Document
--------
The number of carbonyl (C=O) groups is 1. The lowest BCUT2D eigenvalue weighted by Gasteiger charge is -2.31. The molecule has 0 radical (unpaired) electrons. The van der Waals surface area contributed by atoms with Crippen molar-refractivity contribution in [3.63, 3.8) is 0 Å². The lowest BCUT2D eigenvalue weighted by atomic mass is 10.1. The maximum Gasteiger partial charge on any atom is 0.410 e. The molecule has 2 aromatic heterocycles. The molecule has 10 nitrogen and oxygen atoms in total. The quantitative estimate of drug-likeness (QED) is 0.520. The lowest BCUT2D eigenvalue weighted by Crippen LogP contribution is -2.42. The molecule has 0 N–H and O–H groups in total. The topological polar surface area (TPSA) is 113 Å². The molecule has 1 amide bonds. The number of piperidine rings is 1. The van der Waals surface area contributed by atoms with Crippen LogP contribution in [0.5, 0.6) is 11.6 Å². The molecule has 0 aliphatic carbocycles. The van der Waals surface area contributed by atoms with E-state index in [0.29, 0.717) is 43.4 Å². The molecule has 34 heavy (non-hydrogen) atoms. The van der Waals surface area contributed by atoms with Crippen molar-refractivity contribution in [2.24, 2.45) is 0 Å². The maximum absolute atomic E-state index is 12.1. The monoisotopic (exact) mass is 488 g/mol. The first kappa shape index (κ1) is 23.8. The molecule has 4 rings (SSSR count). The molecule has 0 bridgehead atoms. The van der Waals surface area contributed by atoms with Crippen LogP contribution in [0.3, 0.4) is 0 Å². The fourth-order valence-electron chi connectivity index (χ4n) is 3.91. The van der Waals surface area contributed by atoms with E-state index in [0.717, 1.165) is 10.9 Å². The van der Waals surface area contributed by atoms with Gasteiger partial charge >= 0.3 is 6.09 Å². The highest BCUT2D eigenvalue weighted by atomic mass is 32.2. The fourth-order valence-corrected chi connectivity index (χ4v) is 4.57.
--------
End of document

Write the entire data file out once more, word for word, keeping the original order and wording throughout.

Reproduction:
The number of carbonyl (C=O) groups is 1. The lowest BCUT2D eigenvalue weighted by Gasteiger charge is -2.31. The molecule has 0 radical (unpaired) electrons. The van der Waals surface area contributed by atoms with Crippen molar-refractivity contribution in [3.63, 3.8) is 0 Å². The lowest BCUT2D eigenvalue weighted by atomic mass is 10.1. The maximum Gasteiger partial charge on any atom is 0.410 e. The molecule has 2 aromatic heterocycles. The molecule has 10 nitrogen and oxygen atoms in total. The quantitative estimate of drug-likeness (QED) is 0.520. The lowest BCUT2D eigenvalue weighted by Crippen LogP contribution is -2.42. The molecule has 0 N–H and O–H groups in total. The topological polar surface area (TPSA) is 113 Å². The molecule has 1 amide bonds. The number of piperidine rings is 1. The van der Waals surface area contributed by atoms with Crippen LogP contribution in [0.5, 0.6) is 11.6 Å². The molecule has 0 aliphatic carbocycles. The van der Waals surface area contributed by atoms with E-state index in [0.29, 0.717) is 43.4 Å². The molecule has 34 heavy (non-hydrogen) atoms. The van der Waals surface area contributed by atoms with Crippen molar-refractivity contribution in [2.24, 2.45) is 0 Å². The maximum absolute atomic E-state index is 12.1. The monoisotopic (exact) mass is 488 g/mol. The first kappa shape index (κ1) is 23.8. The molecule has 4 rings (SSSR count). The molecule has 0 bridgehead atoms. The van der Waals surface area contributed by atoms with Crippen LogP contribution in [0.3, 0.4) is 0 Å². The fourth-order valence-electron chi connectivity index (χ4n) is 3.91. The van der Waals surface area contributed by atoms with E-state index in [0.717, 1.165) is 10.9 Å². The van der Waals surface area contributed by atoms with Gasteiger partial charge >= 0.3 is 6.09 Å². The highest BCUT2D eigenvalue weighted by atomic mass is 32.2. The fourth-order valence-corrected chi connectivity index (χ4v) is 4.57.